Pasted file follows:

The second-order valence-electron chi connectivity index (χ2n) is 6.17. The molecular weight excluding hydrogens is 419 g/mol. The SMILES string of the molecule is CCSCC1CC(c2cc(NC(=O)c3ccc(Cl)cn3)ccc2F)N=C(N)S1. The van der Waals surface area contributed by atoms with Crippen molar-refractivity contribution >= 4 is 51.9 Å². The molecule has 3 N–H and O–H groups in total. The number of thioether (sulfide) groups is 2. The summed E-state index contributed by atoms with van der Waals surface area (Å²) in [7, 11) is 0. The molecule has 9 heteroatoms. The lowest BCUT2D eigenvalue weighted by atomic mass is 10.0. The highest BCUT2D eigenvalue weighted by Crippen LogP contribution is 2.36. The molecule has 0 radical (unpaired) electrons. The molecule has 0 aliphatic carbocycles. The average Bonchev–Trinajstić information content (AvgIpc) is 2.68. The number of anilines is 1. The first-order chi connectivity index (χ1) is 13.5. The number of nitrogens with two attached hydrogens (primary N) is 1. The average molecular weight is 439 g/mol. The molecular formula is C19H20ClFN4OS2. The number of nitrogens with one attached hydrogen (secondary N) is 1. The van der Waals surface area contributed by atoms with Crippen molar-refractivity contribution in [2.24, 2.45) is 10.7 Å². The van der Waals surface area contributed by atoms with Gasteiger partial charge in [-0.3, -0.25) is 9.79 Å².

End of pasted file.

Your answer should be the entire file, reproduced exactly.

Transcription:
The second-order valence-electron chi connectivity index (χ2n) is 6.17. The molecular weight excluding hydrogens is 419 g/mol. The SMILES string of the molecule is CCSCC1CC(c2cc(NC(=O)c3ccc(Cl)cn3)ccc2F)N=C(N)S1. The van der Waals surface area contributed by atoms with Crippen molar-refractivity contribution >= 4 is 51.9 Å². The molecule has 3 N–H and O–H groups in total. The number of thioether (sulfide) groups is 2. The summed E-state index contributed by atoms with van der Waals surface area (Å²) in [7, 11) is 0. The molecule has 9 heteroatoms. The lowest BCUT2D eigenvalue weighted by atomic mass is 10.0. The highest BCUT2D eigenvalue weighted by Crippen LogP contribution is 2.36. The molecule has 0 radical (unpaired) electrons. The molecule has 0 aliphatic carbocycles. The average Bonchev–Trinajstić information content (AvgIpc) is 2.68. The number of anilines is 1. The first-order chi connectivity index (χ1) is 13.5. The number of nitrogens with two attached hydrogens (primary N) is 1. The average molecular weight is 439 g/mol. The molecular formula is C19H20ClFN4OS2. The number of nitrogens with one attached hydrogen (secondary N) is 1. The van der Waals surface area contributed by atoms with Crippen molar-refractivity contribution in [2.24, 2.45) is 10.7 Å². The van der Waals surface area contributed by atoms with Gasteiger partial charge in [-0.3, -0.25) is 9.79 Å².